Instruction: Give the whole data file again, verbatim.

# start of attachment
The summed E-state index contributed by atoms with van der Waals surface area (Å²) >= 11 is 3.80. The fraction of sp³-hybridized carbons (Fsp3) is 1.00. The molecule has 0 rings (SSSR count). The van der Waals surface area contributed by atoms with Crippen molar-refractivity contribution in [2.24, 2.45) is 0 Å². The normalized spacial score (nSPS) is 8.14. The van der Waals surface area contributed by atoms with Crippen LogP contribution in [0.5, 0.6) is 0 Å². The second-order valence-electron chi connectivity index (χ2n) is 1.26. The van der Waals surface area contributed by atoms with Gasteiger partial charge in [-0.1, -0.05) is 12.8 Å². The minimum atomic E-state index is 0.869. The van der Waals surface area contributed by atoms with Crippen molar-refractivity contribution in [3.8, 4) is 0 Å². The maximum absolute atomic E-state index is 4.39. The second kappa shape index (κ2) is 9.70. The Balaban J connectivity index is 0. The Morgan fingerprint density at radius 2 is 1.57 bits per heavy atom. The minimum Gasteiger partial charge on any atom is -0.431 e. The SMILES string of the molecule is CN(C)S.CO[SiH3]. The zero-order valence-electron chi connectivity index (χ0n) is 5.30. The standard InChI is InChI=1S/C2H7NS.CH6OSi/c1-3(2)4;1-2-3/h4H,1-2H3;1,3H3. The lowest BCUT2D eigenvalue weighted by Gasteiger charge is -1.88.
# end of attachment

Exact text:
The summed E-state index contributed by atoms with van der Waals surface area (Å²) >= 11 is 3.80. The fraction of sp³-hybridized carbons (Fsp3) is 1.00. The molecule has 0 rings (SSSR count). The van der Waals surface area contributed by atoms with Crippen molar-refractivity contribution in [2.24, 2.45) is 0 Å². The normalized spacial score (nSPS) is 8.14. The van der Waals surface area contributed by atoms with Crippen LogP contribution in [0.5, 0.6) is 0 Å². The second-order valence-electron chi connectivity index (χ2n) is 1.26. The van der Waals surface area contributed by atoms with Gasteiger partial charge in [-0.1, -0.05) is 12.8 Å². The minimum atomic E-state index is 0.869. The van der Waals surface area contributed by atoms with Crippen molar-refractivity contribution in [3.8, 4) is 0 Å². The maximum absolute atomic E-state index is 4.39. The second kappa shape index (κ2) is 9.70. The Balaban J connectivity index is 0. The Morgan fingerprint density at radius 2 is 1.57 bits per heavy atom. The minimum Gasteiger partial charge on any atom is -0.431 e. The SMILES string of the molecule is CN(C)S.CO[SiH3]. The zero-order valence-electron chi connectivity index (χ0n) is 5.30. The standard InChI is InChI=1S/C2H7NS.CH6OSi/c1-3(2)4;1-2-3/h4H,1-2H3;1,3H3. The lowest BCUT2D eigenvalue weighted by Gasteiger charge is -1.88.